many other UI frameworks) as widgets.GWT comes with an extensive list of
widgets.You've already seen simple ones,like the Button,TextBox,and Label.
There are more complex ones,like MenuBar,Table,and Tree.In GWT there's
also a UI component called a panel,which is a widget that can contain other
widgets.A panel can define a layout algorithm.For example,a HorizontalPanel
lays out a widget from left to right,as the name suggests.
The next four lines of code in Listing 8 create a handle to the asynchronous version
of your service by using the utility library class GWT.The last two lines set up the
URL used to invoke the service.Remember,all this code is going to be compiled
into JavaScript!
The next section of code in Listing 8 creates the handler for the response from your
service.Remember that the response is asynchronous from the request,so you
create a callback method for handling the response.You use an anonymous class
for this.This kind of programming is common to event-driven UI code like Swing and
JavaScript.Again,this code will be compiled into JavaScript where the callback
object will be passed as a functor (or function object) when the Ajax request is sent
to your service.
Stocks applicationthe Ajax call
The actual callback logic is pretty simple.There are methods to the callback:
onFailure and onSuccess.The onFailure says it handled an exception (a
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throwable) from the service.Of course,this will become a serialized version of any
exception (remember that's why you wanted to make sure to throw any exceptions
when you implemented the service).It will simply display an error message.
The onSuccess method is called when things go as planned.In that case,you
expect a Stock object to be returned.You simply display the info on the stock.
There's one fancy piece of logic in here.You set the style of the information
depending on whether the stock price change was up or down.That's what the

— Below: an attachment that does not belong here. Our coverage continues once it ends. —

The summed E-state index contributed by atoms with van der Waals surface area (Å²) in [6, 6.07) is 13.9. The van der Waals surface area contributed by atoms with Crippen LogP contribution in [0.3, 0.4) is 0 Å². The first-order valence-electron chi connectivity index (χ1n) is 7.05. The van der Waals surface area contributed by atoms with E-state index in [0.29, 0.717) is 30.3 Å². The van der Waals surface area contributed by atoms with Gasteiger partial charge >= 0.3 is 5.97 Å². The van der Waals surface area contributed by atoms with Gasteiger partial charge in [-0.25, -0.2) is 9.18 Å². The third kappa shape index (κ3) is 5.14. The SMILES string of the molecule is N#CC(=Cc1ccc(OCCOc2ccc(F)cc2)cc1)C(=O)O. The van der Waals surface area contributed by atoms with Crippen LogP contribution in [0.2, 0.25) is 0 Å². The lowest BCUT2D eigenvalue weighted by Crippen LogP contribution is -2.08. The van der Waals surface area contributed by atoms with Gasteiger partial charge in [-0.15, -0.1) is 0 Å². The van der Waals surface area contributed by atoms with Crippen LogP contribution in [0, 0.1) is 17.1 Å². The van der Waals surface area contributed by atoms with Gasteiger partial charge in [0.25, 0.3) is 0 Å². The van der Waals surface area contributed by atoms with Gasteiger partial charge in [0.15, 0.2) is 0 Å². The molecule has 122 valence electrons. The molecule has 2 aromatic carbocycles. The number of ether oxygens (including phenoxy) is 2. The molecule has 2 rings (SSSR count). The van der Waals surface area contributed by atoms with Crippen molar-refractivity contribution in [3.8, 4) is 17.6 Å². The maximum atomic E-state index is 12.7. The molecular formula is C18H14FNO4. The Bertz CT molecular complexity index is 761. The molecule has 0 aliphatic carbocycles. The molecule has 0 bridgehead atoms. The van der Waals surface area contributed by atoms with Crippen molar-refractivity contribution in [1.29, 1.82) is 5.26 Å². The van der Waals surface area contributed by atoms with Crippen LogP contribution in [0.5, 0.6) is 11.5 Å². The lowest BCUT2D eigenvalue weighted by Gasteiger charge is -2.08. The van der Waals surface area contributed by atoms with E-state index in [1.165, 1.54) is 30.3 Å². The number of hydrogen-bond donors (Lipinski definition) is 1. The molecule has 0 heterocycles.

stockLabel.setStyleName() call does.This lets you show the information in
green if the stock had a good day and red information if it went down.
Tie the application and the service together
Next in Listing 8,you add event listeners to your button and your text box.Again,
this is pretty standard for any event-driven UI framework.You use anonymous
classes again,and you use some convenience classes courtesy of GWT.For
example,the ClickListener class allows you to only have to handle the one
event you care about:clicking your button.Similarly,you used the
KeyboardListenerAdapter to catch key press events.You only look for people
hitting the Return button,and then turn this into a button click.
And what does clicking the button do?You simply get the value of the text in the text
box and call your service.Notice how you pass the callback as a parameter to the
service invocation.As mentioned earlier,when this is converted to JavaScript,it
becomes a functor,being passed to the Ajax invocation.
The last section in Listing 8 simply maps the UI components you created (the text
box,button,and label) to elements in your HTML page's DOM.You'll look at that
HTML page shortly.
You've written the application logic.It's all in Java code now,but it will all be in
JavaScript when you run your application.You need to create the view (shown in
Listing 9),which in this case is simply an HTML page.
Listing 9.StocksApplication.html
<html>
<head>
<title>GWT Stocks Application</title>
<style>
#stockInfo{
text-align:center;
padding-top:10px;
}
#quotes{
text-align:center;
}
#quoteBox{
padding-right:5px;
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}
.stockUp{